On 9th October, core team member, Dr. Jenni Barrett, chaired an international panel of Women In BIM members to explore BIM, its adoption, challenges and opportunities experienced around the world. Our panelists included:
Luisa Correia – Digital Design Manager at Levitt Bernstein, London
Lindsay Prichard-Fox – Founder and CEO at Tiverbuilt, New York
Emma Hayes – Managing Director at Digital Built Consultants, Dublin
Kirsty Childs – Associate at WYG, Manchester
The discussion began with a retrospective of BIM development and adoption in the panelists’ varying jurisdictions. It was noted that in the UK, the public sector mandate for BIM adoption has resulted in a more universal take up. This contrasted with Lindsay’s experience where BIM has remained a private sector initiative and still tends to sit under the research and innovation umbrella of those private organisations who recognise its benefit.
All the panelists agreed that ISO19650 was a great move towards developing an international language for BIM. However, Luisa applied some caution, as she sometimes sees such standards used as a box ticking exercise for compliance. But, said Emma, implementation of the standards now means that we all play on same field, which means that expertise (not just data and information) can be more easily shared at a global level. BIM internationalisation can enable international collaboration. Kirsty welcomed this possibility but explained that this global work culture must be paralleled with an awareness of differences in international ethics, especially where BIM team might inadvertently be supporting work practices (e.g. modern slavery, unfair pay) that would not be acceptable in our own country.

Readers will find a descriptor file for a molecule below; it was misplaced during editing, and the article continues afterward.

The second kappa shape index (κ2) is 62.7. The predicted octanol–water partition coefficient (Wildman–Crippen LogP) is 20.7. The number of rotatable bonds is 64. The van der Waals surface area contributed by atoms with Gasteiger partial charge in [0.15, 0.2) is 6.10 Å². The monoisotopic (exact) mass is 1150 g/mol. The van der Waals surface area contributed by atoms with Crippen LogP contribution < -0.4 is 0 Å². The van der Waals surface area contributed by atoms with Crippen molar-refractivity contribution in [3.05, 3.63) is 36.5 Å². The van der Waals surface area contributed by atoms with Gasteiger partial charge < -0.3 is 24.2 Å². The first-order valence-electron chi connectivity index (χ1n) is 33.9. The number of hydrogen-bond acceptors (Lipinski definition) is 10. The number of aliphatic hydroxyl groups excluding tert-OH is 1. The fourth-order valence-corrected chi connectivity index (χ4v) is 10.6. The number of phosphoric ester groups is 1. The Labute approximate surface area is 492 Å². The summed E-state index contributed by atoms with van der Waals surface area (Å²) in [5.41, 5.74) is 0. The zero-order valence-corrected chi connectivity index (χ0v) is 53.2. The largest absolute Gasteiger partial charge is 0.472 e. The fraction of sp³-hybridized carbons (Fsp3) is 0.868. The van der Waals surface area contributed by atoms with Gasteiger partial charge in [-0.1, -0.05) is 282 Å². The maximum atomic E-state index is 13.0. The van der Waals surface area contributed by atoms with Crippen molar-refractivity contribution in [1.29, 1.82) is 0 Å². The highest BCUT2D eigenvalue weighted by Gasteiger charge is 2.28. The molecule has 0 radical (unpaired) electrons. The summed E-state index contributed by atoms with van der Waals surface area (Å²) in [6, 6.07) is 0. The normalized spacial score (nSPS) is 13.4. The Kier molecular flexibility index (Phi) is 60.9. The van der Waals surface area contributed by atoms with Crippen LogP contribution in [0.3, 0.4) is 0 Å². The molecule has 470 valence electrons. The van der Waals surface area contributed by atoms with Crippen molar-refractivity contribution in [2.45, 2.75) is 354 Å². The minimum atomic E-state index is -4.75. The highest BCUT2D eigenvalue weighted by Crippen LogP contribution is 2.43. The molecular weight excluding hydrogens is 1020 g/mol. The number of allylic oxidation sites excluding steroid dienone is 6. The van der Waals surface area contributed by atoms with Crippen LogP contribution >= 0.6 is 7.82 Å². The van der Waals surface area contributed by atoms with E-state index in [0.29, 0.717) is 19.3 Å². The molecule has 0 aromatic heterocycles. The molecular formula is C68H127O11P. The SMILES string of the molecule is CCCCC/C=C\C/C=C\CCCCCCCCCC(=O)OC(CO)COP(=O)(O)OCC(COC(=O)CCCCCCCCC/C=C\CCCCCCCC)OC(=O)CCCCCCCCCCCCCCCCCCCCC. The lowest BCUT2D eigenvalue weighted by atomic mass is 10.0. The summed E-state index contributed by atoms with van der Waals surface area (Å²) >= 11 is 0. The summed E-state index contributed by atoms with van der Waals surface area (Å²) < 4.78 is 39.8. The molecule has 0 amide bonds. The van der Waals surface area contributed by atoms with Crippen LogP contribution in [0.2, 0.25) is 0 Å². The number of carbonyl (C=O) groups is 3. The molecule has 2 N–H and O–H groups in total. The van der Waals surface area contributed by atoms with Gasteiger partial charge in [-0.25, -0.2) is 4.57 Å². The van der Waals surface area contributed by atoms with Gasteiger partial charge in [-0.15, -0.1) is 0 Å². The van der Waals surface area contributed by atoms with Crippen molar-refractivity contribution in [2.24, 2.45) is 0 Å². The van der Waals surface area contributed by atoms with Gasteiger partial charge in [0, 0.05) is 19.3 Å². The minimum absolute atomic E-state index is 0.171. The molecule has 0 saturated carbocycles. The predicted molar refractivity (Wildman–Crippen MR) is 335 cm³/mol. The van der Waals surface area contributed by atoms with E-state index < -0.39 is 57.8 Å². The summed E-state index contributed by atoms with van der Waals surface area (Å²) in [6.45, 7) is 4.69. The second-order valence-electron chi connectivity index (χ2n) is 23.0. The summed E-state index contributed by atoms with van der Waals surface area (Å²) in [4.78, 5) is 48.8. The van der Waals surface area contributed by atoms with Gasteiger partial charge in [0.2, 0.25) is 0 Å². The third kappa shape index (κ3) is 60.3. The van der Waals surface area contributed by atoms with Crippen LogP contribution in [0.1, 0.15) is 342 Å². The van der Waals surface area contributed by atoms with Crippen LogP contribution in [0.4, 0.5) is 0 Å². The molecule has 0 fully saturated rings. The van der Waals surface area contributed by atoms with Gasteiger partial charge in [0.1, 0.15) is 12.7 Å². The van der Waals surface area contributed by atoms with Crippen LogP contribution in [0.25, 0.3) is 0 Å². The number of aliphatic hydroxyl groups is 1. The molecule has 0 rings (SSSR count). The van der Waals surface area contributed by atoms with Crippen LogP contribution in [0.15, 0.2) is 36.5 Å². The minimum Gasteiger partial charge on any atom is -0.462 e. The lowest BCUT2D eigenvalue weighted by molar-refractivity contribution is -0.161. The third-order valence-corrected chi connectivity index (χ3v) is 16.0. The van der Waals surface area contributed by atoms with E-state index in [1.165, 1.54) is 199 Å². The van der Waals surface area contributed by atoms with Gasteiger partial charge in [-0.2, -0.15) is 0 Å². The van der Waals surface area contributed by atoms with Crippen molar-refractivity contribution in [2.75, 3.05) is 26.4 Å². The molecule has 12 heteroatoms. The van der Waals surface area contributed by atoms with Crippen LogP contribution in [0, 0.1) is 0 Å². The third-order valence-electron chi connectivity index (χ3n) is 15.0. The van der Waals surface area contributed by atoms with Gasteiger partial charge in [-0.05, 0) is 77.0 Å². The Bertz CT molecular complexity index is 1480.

Emma also pointed out that digitalisation of the construction industry means that global problems can be solved in a way that has improved client and user focus. In Ireland, which, like much of the urban world, is subject to significant housing pressures, the use of AR and VR on projects has allowed clients and users to more actively engage with the consultation process in the design and construction of large scale, volumetric housing. Emma said “by making design and delivery of social housing more efficient and visual, BIM empowers those in need so that we can hear their voices and give them a hand up, not just a hand out.” Lindsay agreed and reported her experiences of working on BuildChange and Habitat for Humanity projects, where digitalisation allowed design for less advantaged communities to be better tailored to their unique needs.
This was a great way to finish a truly fascinating conversation. Despite working in very different markets and project environments, the panelists shared the common experience and perception that BIM is moving towards international relevance, and is potentially a powerful global force for our industry. Particularly exciting are the discussions that lie ahead which identify BIM as a catalyst for building common good and equity in our global society.